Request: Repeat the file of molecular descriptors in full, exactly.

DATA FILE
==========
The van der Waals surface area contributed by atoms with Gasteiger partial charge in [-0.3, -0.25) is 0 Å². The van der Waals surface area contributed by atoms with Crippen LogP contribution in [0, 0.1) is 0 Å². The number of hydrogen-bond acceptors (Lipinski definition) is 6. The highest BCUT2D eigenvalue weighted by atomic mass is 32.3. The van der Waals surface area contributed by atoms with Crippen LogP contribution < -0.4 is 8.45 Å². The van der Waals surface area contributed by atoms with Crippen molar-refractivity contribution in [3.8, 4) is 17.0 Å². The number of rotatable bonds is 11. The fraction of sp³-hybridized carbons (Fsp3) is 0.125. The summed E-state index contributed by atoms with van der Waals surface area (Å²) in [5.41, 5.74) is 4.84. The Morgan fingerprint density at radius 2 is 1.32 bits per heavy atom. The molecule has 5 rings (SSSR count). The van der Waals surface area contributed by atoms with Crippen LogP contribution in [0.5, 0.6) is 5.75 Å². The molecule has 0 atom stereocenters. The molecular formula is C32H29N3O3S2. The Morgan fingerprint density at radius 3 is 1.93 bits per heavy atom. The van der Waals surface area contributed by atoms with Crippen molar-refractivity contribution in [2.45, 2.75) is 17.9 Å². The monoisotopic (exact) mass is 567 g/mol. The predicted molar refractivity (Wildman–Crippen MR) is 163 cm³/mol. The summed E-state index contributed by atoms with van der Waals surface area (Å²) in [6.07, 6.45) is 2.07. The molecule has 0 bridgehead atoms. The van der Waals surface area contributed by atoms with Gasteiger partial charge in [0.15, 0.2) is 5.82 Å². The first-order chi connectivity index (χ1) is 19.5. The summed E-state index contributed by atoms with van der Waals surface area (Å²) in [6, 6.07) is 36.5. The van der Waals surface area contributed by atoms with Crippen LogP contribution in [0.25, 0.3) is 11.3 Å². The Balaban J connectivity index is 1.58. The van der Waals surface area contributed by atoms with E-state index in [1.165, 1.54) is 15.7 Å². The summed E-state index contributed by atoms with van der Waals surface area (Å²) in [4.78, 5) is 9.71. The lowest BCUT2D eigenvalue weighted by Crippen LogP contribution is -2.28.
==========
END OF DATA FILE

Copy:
The van der Waals surface area contributed by atoms with Gasteiger partial charge in [-0.3, -0.25) is 0 Å². The van der Waals surface area contributed by atoms with Crippen LogP contribution in [0, 0.1) is 0 Å². The number of hydrogen-bond acceptors (Lipinski definition) is 6. The highest BCUT2D eigenvalue weighted by atomic mass is 32.3. The van der Waals surface area contributed by atoms with Crippen LogP contribution < -0.4 is 8.45 Å². The van der Waals surface area contributed by atoms with Crippen molar-refractivity contribution in [3.8, 4) is 17.0 Å². The number of rotatable bonds is 11. The fraction of sp³-hybridized carbons (Fsp3) is 0.125. The summed E-state index contributed by atoms with van der Waals surface area (Å²) in [5.41, 5.74) is 4.84. The Morgan fingerprint density at radius 2 is 1.32 bits per heavy atom. The molecule has 5 rings (SSSR count). The van der Waals surface area contributed by atoms with Crippen LogP contribution in [0.5, 0.6) is 5.75 Å². The molecule has 0 atom stereocenters. The molecular formula is C32H29N3O3S2. The Morgan fingerprint density at radius 3 is 1.93 bits per heavy atom. The van der Waals surface area contributed by atoms with Crippen molar-refractivity contribution in [2.45, 2.75) is 17.9 Å². The monoisotopic (exact) mass is 567 g/mol. The predicted molar refractivity (Wildman–Crippen MR) is 163 cm³/mol. The summed E-state index contributed by atoms with van der Waals surface area (Å²) in [6.07, 6.45) is 2.07. The molecule has 0 bridgehead atoms. The van der Waals surface area contributed by atoms with Gasteiger partial charge in [0.15, 0.2) is 5.82 Å². The first-order chi connectivity index (χ1) is 19.5. The summed E-state index contributed by atoms with van der Waals surface area (Å²) in [6, 6.07) is 36.5. The van der Waals surface area contributed by atoms with Crippen LogP contribution in [0.25, 0.3) is 11.3 Å². The Balaban J connectivity index is 1.58. The van der Waals surface area contributed by atoms with E-state index in [1.165, 1.54) is 15.7 Å². The summed E-state index contributed by atoms with van der Waals surface area (Å²) in [4.78, 5) is 9.71. The lowest BCUT2D eigenvalue weighted by Crippen LogP contribution is -2.28.